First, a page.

Disputation: Ainar Drews
Doctoral candidate Ainar Drews at the Institute of Theoretical Astrophysics, Faculty of Mathematics and Natural Sciences, is defending the thesis "On microjets in sunspot penumbrae" for the degree of Philosophiae Doctor.
The PhD defence will be fully digital and streamed directly using Zoom. The host of the session will moderate the technicalities while the chair of the defence will moderate the disputation.
Ex auditorio questions: the chair of the defence will invite the audience to ask ex auditorio questions either written or oral. This can be requested by clicking 'Participants -> Raise hand'.
"The interplay between convection and magnetic fields in the sub-photospheric layers of the Sun"
The video recording of the trial lecture will be available here from the 06.10.21 – 08.10.21
Penumbral microjets (PMJs) er kortvarige, jet-liknende fenomen med typiske størrelser på et par hundre til noen tusen kilometer og kan observeres i penumbraen til solflekker. Avhandlingens vellykkede mål var studien av de presise egenskapene til PMJs, samt deres evolusjon i rom, tid og i forskjellige bølgelengder av lys. Dette ble gjort gjennom analysen av observasjoner fra det Svenske 1-m Sol Teleskopet og NASA’s satellitt-teleskop, Interface Region Imaging Spectrograph.
Main research findings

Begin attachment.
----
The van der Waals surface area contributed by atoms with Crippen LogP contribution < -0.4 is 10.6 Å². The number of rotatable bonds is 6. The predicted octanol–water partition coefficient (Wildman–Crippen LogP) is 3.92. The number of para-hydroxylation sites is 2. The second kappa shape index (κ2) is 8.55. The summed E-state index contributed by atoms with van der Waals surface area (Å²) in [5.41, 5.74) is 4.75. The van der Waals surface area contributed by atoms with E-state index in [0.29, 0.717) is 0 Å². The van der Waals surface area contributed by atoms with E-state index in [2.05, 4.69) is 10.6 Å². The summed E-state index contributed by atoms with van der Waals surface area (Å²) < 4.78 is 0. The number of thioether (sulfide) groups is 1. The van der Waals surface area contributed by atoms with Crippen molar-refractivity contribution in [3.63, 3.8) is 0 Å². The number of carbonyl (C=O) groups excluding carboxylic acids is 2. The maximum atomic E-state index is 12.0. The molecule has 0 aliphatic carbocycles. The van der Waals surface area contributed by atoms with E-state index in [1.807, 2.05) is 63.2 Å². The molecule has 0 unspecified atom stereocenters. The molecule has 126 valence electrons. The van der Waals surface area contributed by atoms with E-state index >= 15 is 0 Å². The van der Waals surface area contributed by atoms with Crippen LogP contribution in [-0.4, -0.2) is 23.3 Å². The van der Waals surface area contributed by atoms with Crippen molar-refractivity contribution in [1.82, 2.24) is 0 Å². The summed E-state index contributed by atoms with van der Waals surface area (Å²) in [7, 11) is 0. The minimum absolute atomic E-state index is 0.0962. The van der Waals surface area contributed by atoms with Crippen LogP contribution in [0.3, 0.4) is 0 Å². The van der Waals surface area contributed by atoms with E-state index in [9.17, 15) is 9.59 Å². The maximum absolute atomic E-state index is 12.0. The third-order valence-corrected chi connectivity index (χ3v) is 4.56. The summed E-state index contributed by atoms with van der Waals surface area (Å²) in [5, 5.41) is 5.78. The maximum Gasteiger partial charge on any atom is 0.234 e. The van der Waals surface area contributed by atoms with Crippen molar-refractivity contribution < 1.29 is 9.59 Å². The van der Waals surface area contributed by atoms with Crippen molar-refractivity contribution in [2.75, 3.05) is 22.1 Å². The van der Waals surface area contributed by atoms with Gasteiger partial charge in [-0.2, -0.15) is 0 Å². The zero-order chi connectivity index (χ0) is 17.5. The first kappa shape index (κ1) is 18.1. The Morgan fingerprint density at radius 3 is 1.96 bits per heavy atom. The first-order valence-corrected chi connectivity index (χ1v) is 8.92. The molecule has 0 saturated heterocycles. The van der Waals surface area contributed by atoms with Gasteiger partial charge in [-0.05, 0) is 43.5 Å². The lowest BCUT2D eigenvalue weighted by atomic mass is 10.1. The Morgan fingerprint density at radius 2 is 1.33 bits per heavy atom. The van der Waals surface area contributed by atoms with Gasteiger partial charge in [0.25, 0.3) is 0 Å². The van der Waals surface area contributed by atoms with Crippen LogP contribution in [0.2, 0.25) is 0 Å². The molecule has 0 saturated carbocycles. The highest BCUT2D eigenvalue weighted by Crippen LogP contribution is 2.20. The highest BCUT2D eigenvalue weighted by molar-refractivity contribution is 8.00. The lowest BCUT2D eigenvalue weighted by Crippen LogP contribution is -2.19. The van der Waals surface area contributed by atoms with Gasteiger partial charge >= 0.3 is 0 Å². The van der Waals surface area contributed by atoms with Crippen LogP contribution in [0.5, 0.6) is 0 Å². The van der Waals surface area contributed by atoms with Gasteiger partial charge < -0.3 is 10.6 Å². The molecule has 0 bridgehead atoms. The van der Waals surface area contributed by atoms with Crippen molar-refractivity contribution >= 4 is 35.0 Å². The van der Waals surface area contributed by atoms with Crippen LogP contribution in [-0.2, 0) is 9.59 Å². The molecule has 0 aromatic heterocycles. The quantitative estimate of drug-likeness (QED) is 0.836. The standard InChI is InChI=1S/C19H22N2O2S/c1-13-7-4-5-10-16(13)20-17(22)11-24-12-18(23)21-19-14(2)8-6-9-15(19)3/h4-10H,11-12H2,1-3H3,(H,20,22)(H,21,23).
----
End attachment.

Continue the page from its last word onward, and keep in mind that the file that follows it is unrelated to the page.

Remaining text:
Penumbral microjets (PMJs) are intriguing flashes of light found in the twilight region of sunspots, the penumbra, and they have typical lengths of hundreds of kilometres. Quite some finesse is required to tease out the origins, precise properties, and how PMJs actually move through the Sun’s plasma. PMJs are likely caused by the process of magnetic reconnection, in which “tangled” magnetic field lines suddenly “snap” and realign, releasing energy. This process is typically associated with much larger solar flares. Accordingly, the study of PMJs offers insight into this process at a much smaller scale. The thesis focuses on highly detailed observations from the Swedish 1-m Solar Telescope and NASA’s Interface Region Imaging Spectrograph. A wide range of advanced methods were used, including an automated detection scheme for PMJs involving the machine-learning algorithm k-Nearest Neighbour. Multiple sets of observations were analysed using detailed spectral diagnostics, ranging across many spectral lines. Ultimately, the work accomplished great strides forward in the characterization of PMJs, especially in how they move through the atmosphere and how they evolve in time.